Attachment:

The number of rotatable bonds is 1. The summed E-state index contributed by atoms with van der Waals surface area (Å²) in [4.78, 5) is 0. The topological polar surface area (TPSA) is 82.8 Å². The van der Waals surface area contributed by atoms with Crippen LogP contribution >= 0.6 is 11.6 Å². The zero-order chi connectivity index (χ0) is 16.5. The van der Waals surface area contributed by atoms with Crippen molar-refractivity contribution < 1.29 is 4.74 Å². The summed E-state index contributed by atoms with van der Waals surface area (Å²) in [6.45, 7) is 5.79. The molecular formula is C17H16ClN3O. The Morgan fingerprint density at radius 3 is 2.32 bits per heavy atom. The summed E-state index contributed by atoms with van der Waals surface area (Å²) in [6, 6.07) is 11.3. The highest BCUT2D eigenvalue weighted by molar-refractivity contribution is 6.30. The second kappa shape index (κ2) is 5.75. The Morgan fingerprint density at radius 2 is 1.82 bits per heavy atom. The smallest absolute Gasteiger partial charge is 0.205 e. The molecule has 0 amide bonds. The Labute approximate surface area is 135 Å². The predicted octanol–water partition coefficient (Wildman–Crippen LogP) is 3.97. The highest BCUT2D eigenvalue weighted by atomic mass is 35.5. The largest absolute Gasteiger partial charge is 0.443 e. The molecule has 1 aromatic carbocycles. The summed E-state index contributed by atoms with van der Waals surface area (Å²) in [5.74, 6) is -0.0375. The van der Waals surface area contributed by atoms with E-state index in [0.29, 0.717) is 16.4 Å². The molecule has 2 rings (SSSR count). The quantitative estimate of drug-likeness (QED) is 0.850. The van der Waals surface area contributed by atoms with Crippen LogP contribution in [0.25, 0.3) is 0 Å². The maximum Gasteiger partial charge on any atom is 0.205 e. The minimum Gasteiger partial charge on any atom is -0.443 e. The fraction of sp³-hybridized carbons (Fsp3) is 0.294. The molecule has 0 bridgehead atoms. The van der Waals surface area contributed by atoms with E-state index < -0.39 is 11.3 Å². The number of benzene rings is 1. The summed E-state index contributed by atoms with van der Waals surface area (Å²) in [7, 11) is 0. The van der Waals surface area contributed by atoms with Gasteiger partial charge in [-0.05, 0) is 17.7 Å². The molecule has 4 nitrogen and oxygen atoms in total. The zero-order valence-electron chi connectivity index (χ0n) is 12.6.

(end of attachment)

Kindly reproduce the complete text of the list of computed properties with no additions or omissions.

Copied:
The number of rotatable bonds is 1. The summed E-state index contributed by atoms with van der Waals surface area (Å²) in [4.78, 5) is 0. The topological polar surface area (TPSA) is 82.8 Å². The van der Waals surface area contributed by atoms with Crippen LogP contribution >= 0.6 is 11.6 Å². The zero-order chi connectivity index (χ0) is 16.5. The van der Waals surface area contributed by atoms with Crippen molar-refractivity contribution < 1.29 is 4.74 Å². The summed E-state index contributed by atoms with van der Waals surface area (Å²) in [6.45, 7) is 5.79. The molecular formula is C17H16ClN3O. The Morgan fingerprint density at radius 3 is 2.32 bits per heavy atom. The summed E-state index contributed by atoms with van der Waals surface area (Å²) in [6, 6.07) is 11.3. The highest BCUT2D eigenvalue weighted by molar-refractivity contribution is 6.30. The second kappa shape index (κ2) is 5.75. The Morgan fingerprint density at radius 2 is 1.82 bits per heavy atom. The smallest absolute Gasteiger partial charge is 0.205 e. The molecule has 0 amide bonds. The Labute approximate surface area is 135 Å². The predicted octanol–water partition coefficient (Wildman–Crippen LogP) is 3.97. The highest BCUT2D eigenvalue weighted by atomic mass is 35.5. The largest absolute Gasteiger partial charge is 0.443 e. The molecule has 1 aromatic carbocycles. The summed E-state index contributed by atoms with van der Waals surface area (Å²) in [5.74, 6) is -0.0375. The van der Waals surface area contributed by atoms with E-state index in [0.29, 0.717) is 16.4 Å². The molecule has 2 rings (SSSR count). The quantitative estimate of drug-likeness (QED) is 0.850. The van der Waals surface area contributed by atoms with Crippen LogP contribution in [0.25, 0.3) is 0 Å². The maximum Gasteiger partial charge on any atom is 0.205 e. The minimum Gasteiger partial charge on any atom is -0.443 e. The fraction of sp³-hybridized carbons (Fsp3) is 0.294. The molecule has 0 bridgehead atoms. The van der Waals surface area contributed by atoms with E-state index < -0.39 is 11.3 Å². The number of benzene rings is 1. The summed E-state index contributed by atoms with van der Waals surface area (Å²) in [7, 11) is 0. The van der Waals surface area contributed by atoms with Gasteiger partial charge in [-0.05, 0) is 17.7 Å². The molecule has 4 nitrogen and oxygen atoms in total. The zero-order valence-electron chi connectivity index (χ0n) is 12.6.